Terry Jeffrey: Loughner Listened to Band That Sings About Murder and Calls Its Fans 'Maggots'
Jared Loughner, who killed six and wounded 13, including Rep. Gabrielle Giffords, did not listen to political talks shows, but he did listen to a rock group that calls its fans "maggots."
Roxanne and George Osler IV, parents of one of Loughner's friends, told The Associated Press that their son and Loughner listened to Slipknot.
"Loughner, now 22, would come over several times a week from 2007 to 2008, the Oslers said," The Associated Press reported. "The boys listened to the heavy metal band Slipknot and progressive rockers The Mars Volta, studied the form of meditative movement called tai chi, and watched and discussed movies."
Slipknot is known for referring to its band members by numbers instead of names and for wearing what The New York Times has described as "gruesome masks."
In a Feb. 6, 2000, feature article in its Sunday Arts section, The Washington Post said: "Slipknot's lyrics articulate isolation and frustration. Mostly, though, they articulate rage. '(Expletive) it all! (Expletive) the world! (Expletive) everything that you stand for!' chants vocalist Number 8 in 'Surfacing,' while 'Eyeless' asks, 'How many times have you wanted to kill/ Everything and everyone -- say you'll do it but never will.'"
"But there's no question," the Post reported, "that Slipknot is tapping into something very dark in the mixed-up, muddled minds of thousands of angst-ridden young people, fans the band members refer to affectionately as 'maggots.'"
On May 23, 2003, two Slipknot listeners -- 20-year-old Jason Harris and 16-year-old Amber Riley -- led another young person, Terry Taylor, 22, on a late-night walk up a hill in a park in San Bernadino, Calif.
"They carried butcher knives and sang a song by the death metal band Slipknot as they lured their friend to his death, police say," the San Bernadino Sun reported on June 26, 2003.
"Police detectives testified that Riley and Harris told them they were listening to a Slipknot CD before and after they killed Taylor," the Sun reported.
"San Bernardino County Deputy District Attorney Doug Poston said Riley and Harris listened to the music of the heavy-metal band Slipknot, particularly a song titled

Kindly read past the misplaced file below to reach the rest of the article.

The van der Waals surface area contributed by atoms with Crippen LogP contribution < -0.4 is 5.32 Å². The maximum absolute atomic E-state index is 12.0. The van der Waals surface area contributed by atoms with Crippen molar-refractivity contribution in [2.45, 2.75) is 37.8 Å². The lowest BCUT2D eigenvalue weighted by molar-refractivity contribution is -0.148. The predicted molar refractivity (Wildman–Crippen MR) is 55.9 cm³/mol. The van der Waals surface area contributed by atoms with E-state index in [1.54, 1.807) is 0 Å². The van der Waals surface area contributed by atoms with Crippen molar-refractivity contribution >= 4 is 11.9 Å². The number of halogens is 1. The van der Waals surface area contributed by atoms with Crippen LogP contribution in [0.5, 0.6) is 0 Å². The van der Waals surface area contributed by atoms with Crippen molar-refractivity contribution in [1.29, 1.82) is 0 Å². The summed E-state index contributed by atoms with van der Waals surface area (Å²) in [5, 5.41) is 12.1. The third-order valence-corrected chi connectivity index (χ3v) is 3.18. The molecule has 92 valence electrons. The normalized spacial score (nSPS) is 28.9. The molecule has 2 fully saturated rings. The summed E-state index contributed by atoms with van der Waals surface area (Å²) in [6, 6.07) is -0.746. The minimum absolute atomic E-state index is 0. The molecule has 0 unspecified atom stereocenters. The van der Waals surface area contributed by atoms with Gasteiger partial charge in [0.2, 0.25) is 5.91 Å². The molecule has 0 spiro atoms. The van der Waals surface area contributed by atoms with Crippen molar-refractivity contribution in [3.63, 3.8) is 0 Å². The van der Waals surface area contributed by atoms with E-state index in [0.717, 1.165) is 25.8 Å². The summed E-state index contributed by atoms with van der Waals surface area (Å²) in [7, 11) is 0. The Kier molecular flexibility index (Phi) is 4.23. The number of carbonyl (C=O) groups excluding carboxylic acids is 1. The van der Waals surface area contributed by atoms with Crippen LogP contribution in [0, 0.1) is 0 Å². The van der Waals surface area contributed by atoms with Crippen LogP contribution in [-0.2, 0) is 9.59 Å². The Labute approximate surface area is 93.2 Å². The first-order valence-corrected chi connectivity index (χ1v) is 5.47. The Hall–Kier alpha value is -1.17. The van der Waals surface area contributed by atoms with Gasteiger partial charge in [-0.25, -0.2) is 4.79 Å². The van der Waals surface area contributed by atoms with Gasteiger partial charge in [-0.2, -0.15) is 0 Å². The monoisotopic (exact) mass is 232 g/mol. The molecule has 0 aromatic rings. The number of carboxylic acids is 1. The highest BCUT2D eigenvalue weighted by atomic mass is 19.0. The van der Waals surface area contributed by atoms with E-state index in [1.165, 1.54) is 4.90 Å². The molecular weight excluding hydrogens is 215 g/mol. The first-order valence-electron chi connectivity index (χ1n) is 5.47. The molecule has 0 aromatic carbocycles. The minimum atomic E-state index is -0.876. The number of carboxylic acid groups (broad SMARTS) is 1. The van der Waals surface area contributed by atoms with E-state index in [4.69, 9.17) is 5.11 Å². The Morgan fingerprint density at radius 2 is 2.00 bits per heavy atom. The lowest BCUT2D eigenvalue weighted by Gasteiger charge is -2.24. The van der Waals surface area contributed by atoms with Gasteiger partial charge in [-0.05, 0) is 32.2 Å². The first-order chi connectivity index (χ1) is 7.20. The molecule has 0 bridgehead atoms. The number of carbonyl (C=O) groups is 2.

'Disasterpiece,' whose lyrics talk about slitting a victim's throat," the Riverside Press Enterprise reported on Aug. 31, 2004.
One of the first lines in Slipknot's "Disasterpiece" says: "I want to slit your throat and f--- the wound." Later, the song says: "Take a look inside my soul is missing/All I have is dead, so I will take you with me ..."
Harris and Riley were both convicted of murder.
(Here is a YouTube video of Slipknot performing "Disasterpiece":)
On Aug. 18, 2008, Morne Harmse, an 18-year-old high school student in Krugersdorp, South Africa, brought a mask and sword to school and used the sword to kill a student he did not know while wounding a second student and two school groundskeepers. Harmse later confessed his crime in a South African court.
"As the school bell rang, Harmse began preparing," the Pretoria News reported on April 15, 2009. "'I smeared my face black, put on one of the masks, namely the mask of the lead singer of (heavy metal band) Slipknot, stuck two of the swords in my belt and held the other. I also put on gloves and buckled on elbow and knee guards that I had brought with me. Shortly thereafter, Max (Brechlin), Marco and a group of pupils approached me and laughed.' It was at that moment that Harmse swung his sword, hitting Jacques Pretorius, 16, on his neck and wounding him fatally. Harmse said he hadn't known Pretorius before the incident."
A few days after this killing, Slipknot singer Corey Taylor emphatically rejected the notion that there was any link between the band's music and Harmse's actions.
"Obviously, I'm disturbed by the fact that people were hurt and someone died. As far as my responsibility for that goes, it stops there. You have something like this happen, it could have been Marilyn Manson, it could have been any number of people who make art that is startling visually, on the darker side," Taylor told Blender magazine. "It could've been Pat Boone, for Christ's sake.
"At the end of the day, there are always going to be mental disorders and people who cause violence for no other reason than the fact that they're f----- up and lost. And all we can do is try to learn from it," said Taylor.
But what should one learn from Slipknot?
In "I Am Hated," the band declares: "Let me tell you how it's going to be/I am going to kill anyone who steps up in front of me."
(Here is a YouTube video of Slipknot performing "I Am Hated":)
In "People = Sh--," the band intones a chorus that repeats the title phrase over and over.
Liberals, even if by accident, have acknowledged a legitimate premise in the days since the Tucson attack: Political figures can have an impact for good or ill on people's hearts and minds with the values and ideas they promote and the language they use to promote them.
So, too, can cultural figures.
Will liberals now then agree that it is a horrible thing for political and cultural figures to encourage disrespect for the sanctity of life?